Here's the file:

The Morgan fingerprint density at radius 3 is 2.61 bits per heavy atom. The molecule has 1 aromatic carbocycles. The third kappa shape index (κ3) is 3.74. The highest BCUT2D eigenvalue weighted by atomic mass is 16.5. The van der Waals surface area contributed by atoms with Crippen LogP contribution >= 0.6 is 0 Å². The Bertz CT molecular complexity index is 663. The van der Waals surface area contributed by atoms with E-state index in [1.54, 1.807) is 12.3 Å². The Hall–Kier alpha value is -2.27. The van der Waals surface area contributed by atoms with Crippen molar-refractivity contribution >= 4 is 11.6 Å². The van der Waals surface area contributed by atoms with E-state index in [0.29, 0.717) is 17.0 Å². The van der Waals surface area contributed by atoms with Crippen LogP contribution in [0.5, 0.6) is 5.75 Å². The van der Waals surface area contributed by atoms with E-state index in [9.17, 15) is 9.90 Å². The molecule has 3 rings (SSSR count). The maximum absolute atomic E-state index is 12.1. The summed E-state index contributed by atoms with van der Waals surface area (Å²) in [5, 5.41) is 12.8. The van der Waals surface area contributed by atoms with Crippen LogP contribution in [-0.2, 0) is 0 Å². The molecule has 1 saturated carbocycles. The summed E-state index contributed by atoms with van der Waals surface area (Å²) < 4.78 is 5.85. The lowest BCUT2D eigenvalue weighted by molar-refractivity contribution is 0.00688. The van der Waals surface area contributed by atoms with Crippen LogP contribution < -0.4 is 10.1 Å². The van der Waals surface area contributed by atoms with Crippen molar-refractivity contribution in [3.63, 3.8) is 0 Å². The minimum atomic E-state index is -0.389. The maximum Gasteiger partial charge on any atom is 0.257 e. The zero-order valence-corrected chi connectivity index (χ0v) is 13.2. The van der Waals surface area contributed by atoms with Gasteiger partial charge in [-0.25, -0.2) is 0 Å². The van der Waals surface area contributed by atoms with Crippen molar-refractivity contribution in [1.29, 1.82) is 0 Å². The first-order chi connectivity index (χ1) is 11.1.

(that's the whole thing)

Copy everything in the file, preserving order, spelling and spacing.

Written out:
The Morgan fingerprint density at radius 3 is 2.61 bits per heavy atom. The molecule has 1 aromatic carbocycles. The third kappa shape index (κ3) is 3.74. The highest BCUT2D eigenvalue weighted by atomic mass is 16.5. The van der Waals surface area contributed by atoms with Crippen LogP contribution >= 0.6 is 0 Å². The Bertz CT molecular complexity index is 663. The van der Waals surface area contributed by atoms with E-state index in [1.54, 1.807) is 12.3 Å². The Hall–Kier alpha value is -2.27. The van der Waals surface area contributed by atoms with Crippen molar-refractivity contribution >= 4 is 11.6 Å². The van der Waals surface area contributed by atoms with E-state index in [0.29, 0.717) is 17.0 Å². The van der Waals surface area contributed by atoms with Crippen LogP contribution in [0.5, 0.6) is 5.75 Å². The van der Waals surface area contributed by atoms with E-state index in [9.17, 15) is 9.90 Å². The molecule has 3 rings (SSSR count). The maximum absolute atomic E-state index is 12.1. The summed E-state index contributed by atoms with van der Waals surface area (Å²) in [5, 5.41) is 12.8. The van der Waals surface area contributed by atoms with Crippen LogP contribution in [-0.2, 0) is 0 Å². The molecule has 1 saturated carbocycles. The summed E-state index contributed by atoms with van der Waals surface area (Å²) < 4.78 is 5.85. The lowest BCUT2D eigenvalue weighted by molar-refractivity contribution is 0.00688. The van der Waals surface area contributed by atoms with Crippen LogP contribution < -0.4 is 10.1 Å². The van der Waals surface area contributed by atoms with Crippen molar-refractivity contribution in [3.63, 3.8) is 0 Å². The minimum atomic E-state index is -0.389. The maximum Gasteiger partial charge on any atom is 0.257 e. The zero-order valence-corrected chi connectivity index (χ0v) is 13.2. The van der Waals surface area contributed by atoms with Gasteiger partial charge in [-0.25, -0.2) is 0 Å². The van der Waals surface area contributed by atoms with Crippen molar-refractivity contribution in [1.29, 1.82) is 0 Å². The first-order chi connectivity index (χ1) is 11.1.